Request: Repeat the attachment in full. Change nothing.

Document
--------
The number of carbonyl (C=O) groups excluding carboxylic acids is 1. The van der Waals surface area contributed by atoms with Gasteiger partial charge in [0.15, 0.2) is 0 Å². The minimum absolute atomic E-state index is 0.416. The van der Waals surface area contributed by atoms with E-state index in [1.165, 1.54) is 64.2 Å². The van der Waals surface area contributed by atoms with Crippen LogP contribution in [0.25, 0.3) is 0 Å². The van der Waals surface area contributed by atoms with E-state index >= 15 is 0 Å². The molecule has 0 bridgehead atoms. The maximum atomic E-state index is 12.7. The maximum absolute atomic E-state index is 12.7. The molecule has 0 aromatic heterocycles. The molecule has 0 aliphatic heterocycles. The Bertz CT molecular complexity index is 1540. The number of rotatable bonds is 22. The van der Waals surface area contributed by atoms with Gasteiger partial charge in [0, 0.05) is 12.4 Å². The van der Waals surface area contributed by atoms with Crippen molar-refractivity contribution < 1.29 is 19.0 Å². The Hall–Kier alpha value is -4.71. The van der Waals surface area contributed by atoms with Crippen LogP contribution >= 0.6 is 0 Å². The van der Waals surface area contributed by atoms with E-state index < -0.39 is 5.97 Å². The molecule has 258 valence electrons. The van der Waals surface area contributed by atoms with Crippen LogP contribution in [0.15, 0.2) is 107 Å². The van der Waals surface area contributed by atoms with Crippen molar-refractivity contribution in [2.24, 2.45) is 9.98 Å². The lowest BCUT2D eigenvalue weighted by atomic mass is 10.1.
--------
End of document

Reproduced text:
The number of carbonyl (C=O) groups excluding carboxylic acids is 1. The van der Waals surface area contributed by atoms with Gasteiger partial charge in [0.15, 0.2) is 0 Å². The minimum absolute atomic E-state index is 0.416. The van der Waals surface area contributed by atoms with E-state index in [1.165, 1.54) is 64.2 Å². The van der Waals surface area contributed by atoms with Crippen LogP contribution in [0.25, 0.3) is 0 Å². The van der Waals surface area contributed by atoms with E-state index >= 15 is 0 Å². The molecule has 0 bridgehead atoms. The maximum atomic E-state index is 12.7. The maximum absolute atomic E-state index is 12.7. The molecule has 0 aromatic heterocycles. The molecule has 0 aliphatic heterocycles. The Bertz CT molecular complexity index is 1540. The number of rotatable bonds is 22. The van der Waals surface area contributed by atoms with Gasteiger partial charge in [0, 0.05) is 12.4 Å². The van der Waals surface area contributed by atoms with Crippen molar-refractivity contribution < 1.29 is 19.0 Å². The Hall–Kier alpha value is -4.71. The van der Waals surface area contributed by atoms with Crippen LogP contribution >= 0.6 is 0 Å². The van der Waals surface area contributed by atoms with E-state index < -0.39 is 5.97 Å². The molecule has 258 valence electrons. The van der Waals surface area contributed by atoms with Crippen LogP contribution in [0.15, 0.2) is 107 Å². The van der Waals surface area contributed by atoms with Crippen molar-refractivity contribution in [2.24, 2.45) is 9.98 Å². The lowest BCUT2D eigenvalue weighted by atomic mass is 10.1.